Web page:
4.8 The position of claim of Capri Global Capital Limited got settled for everyone and the same become binding upon the Hon’ble AA it was confirmed in appeal but Hon’ble AA changed its instance in respect of the claim of Capri Global Capital Limited, upon considering the facts of the case and asked for submission of the Additional affidavit by Capri Global Capital Limited detailing the position of the financial debt vide its order dated 13.09.2019, passed in CP (IB)771/PB/2018 and the same was submitted FC on 4.10.2019. It is further being submitted that the Presiding Judge of the AA was the same person, who passed order dated 17.12.2017 in the matter of CIRP of Value Infracon India Private Limited as well as who passed the CIRP commencement order dated 3.01.2020 in the matter of CD. In the Additional affidavit submitted on 4.10.2019, as per order dated 13.11.2019, the FC clarified everything in respect of their claims and had claimed that there was joint and several liability of repayment of loan of all three sister companies namely value Infracon India Private Limited, Value Infratech India Private Limited and Value Infrabuild India Private Limited, which are co-borrowers. The affidavit had further stated that the claim of FC was reduced in the CIRP of the Value Infracon India Private Limited and that there is no other pending proceedings and FC is entitled to claim the entire outstanding amount from the CD on the basis of the Loan Agreement dated 17.09.2014.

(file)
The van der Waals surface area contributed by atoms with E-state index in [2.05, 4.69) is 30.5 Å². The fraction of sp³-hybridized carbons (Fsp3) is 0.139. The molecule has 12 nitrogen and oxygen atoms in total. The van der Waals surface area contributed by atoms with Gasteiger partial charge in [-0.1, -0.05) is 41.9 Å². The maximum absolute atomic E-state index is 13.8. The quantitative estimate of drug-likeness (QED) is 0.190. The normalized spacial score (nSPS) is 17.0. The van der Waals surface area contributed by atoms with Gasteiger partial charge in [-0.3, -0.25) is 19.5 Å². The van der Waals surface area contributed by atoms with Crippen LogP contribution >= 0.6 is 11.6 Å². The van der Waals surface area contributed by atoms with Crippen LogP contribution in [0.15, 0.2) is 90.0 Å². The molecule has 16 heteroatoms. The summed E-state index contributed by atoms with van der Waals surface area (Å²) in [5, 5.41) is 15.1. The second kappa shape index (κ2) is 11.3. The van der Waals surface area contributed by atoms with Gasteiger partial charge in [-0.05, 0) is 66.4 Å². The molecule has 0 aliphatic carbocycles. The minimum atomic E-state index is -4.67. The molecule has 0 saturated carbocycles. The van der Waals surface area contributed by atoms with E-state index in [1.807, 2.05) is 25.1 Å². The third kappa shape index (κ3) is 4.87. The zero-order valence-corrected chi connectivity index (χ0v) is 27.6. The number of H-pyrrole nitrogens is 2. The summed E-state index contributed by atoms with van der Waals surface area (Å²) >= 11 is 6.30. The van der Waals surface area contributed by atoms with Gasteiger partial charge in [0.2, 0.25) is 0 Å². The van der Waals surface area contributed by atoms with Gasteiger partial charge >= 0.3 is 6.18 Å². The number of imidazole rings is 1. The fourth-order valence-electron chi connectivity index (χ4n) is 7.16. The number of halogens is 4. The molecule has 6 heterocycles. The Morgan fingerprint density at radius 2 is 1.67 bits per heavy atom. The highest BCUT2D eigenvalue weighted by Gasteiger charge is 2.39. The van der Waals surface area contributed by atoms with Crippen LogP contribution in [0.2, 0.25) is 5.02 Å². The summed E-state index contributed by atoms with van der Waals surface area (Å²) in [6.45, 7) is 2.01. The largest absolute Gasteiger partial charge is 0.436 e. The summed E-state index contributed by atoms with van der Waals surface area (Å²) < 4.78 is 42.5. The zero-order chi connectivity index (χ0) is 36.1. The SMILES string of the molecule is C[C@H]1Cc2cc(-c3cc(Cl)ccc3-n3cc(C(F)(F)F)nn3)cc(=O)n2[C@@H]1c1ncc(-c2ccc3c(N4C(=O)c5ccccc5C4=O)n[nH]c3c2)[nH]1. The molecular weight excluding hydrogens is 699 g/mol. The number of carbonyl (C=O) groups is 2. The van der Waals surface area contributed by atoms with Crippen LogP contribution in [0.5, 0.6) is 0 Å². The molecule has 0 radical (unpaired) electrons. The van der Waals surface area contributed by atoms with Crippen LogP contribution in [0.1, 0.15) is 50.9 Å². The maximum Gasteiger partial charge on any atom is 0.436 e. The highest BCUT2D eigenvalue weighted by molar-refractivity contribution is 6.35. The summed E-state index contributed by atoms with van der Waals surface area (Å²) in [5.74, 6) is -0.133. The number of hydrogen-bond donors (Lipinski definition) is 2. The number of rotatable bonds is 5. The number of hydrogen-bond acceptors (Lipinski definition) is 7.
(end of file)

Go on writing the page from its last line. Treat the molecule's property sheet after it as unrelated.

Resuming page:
4.9 Mr. Singh submitted that while passing order of CIRP dated 3.01.2020 the AA has appreciated the entire records available before it including the loan agreement, the charges created on the assets of the corporate debtor, the demand promissory note and the cheques issued by the CD for repayment of the entire loan amount. Mr. Singh submits that he followed the order of AA dated 3.01.2020, while admitting the claim of FC, which was passed after considering the AA order dated 17.12.2018 and Appellate Authority order dated 14.05.2019.

Findings

4.10 In the present matter it is observed that AA in its order dated 17.12.2018 in the CIRP of Value Infracon India Pvt. Ltd. with Mr. Singh as a RP, had decided regarding the claim status of Capri Global Capital Limited, FC that

“The RP could not have allocated voting share to Capri Global Capital Ltd. by taking total of all the three corporate debtors whereas only one of them is involved in the present proceedings. The CoC would tilt in favour of Capri Global as against the voting share of Home Buyers’ if the whole loan amount of three companies is clubbed.”

4.11 The AA went on to make observations regarding the bias conduct of the RP as follows: “We expect the RP to act fairly and dispassionately which is found wanted in the present case because he was aware after the filing of the present application that the aforesaid two matters are pending consideration before the NCLT as he has given consent to act as IRP even in those two matters.”

4.12 The DC notes that this view of the AA was upheld by the Appellate Authority as well vide its order dated 14.05.2019 while making the following observations,

“9. The amount having been separately disbursed as per request of three different entities who signed jointly, it is clear that individual entities like ‘Value Infrabuild India Pvt. Ltd.’ received a sum of Rs. 29,55,00,000/-; ‘Value Infracon India Pvt. Ltd.’ received a sum of Rs. 1,00,00,000/- and ‘Value Infratech India Pvt. Ltd.’ received a sum of Rs. 6,65,00,000/-in their respective Bank Accounts. Having received such amounts separately, the Appellant cannot claim all the payments from the ‘Corporate Debtor’ pursuant to the Loan Agreement dated 17th September, 2014 whereinafter 19th September, 2014 letter was issued as extracted above.